crafting friendship bracelet

f. Journaling

Learning and understanding a concept or skill is important. But taking positive action is what we’re hoping for when we create groups like this. Do your kiddos know how their actions have impacted someone else’s feelings or behaviors? Are they able to identify their role in stirring the drama pot? Journaling is a great way to get students to think and reflect on their own. I prefer having students do this at the end of each session or if we run out of time, they are asked to complete it at home before we meet again. I used the self-reflection quiz, journal prompts, and discussion cards from this activity pack to help students self-reflect on their possibly aggressive or bullying behavior.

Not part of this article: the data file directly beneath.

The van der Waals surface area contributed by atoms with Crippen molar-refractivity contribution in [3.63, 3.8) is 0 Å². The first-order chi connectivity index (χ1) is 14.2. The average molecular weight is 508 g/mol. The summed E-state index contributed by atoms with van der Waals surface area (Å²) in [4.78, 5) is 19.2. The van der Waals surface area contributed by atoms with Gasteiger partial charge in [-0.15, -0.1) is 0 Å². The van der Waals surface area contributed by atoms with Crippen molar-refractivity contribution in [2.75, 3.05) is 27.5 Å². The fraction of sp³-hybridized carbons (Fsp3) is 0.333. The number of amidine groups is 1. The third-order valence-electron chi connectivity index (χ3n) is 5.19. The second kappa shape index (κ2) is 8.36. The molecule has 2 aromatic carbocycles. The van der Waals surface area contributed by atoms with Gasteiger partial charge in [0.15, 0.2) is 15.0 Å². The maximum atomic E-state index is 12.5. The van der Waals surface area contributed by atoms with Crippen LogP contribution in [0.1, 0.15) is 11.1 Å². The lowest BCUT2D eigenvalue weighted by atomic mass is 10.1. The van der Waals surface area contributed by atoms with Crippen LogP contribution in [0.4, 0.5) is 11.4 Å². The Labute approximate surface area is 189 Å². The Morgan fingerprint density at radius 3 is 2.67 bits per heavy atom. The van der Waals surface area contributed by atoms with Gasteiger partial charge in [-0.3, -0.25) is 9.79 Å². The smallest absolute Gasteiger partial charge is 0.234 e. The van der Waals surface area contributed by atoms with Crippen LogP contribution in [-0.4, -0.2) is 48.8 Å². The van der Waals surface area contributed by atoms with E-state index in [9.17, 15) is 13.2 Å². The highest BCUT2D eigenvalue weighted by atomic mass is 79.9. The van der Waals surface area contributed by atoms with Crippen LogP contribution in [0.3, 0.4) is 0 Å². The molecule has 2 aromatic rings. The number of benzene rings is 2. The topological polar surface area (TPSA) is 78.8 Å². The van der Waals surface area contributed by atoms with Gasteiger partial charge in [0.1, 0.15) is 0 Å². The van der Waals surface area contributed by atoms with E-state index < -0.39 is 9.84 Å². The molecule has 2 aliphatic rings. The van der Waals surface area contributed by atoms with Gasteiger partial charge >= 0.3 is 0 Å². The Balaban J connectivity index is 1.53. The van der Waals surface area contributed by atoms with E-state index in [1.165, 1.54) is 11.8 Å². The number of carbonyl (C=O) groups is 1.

g. Games  

Team-building games are my go-to. You could create your own board game if you have the time. I use this conflict resolution board game in the groups that I host. Apart from that, I’ve found that games like charades, team scavenger hunts, Pictionary, etc., work just as well in such a group.

h. Videos

For your visual learners, videos and movies are what might get them thinking, talking, reflecting, and taking action positively. 

While putting together group activities isn’t impossible, we all know how time-consuming it is. If you would rather purchase a ready-to-use Relational Aggression Small Group Curriculum, your search could possibly end here. This 6-week curriculum aims to enable students to learn skills for assessing social media behavior, making and maintaining friendships, developing empathy, and determining how to attain positive attention.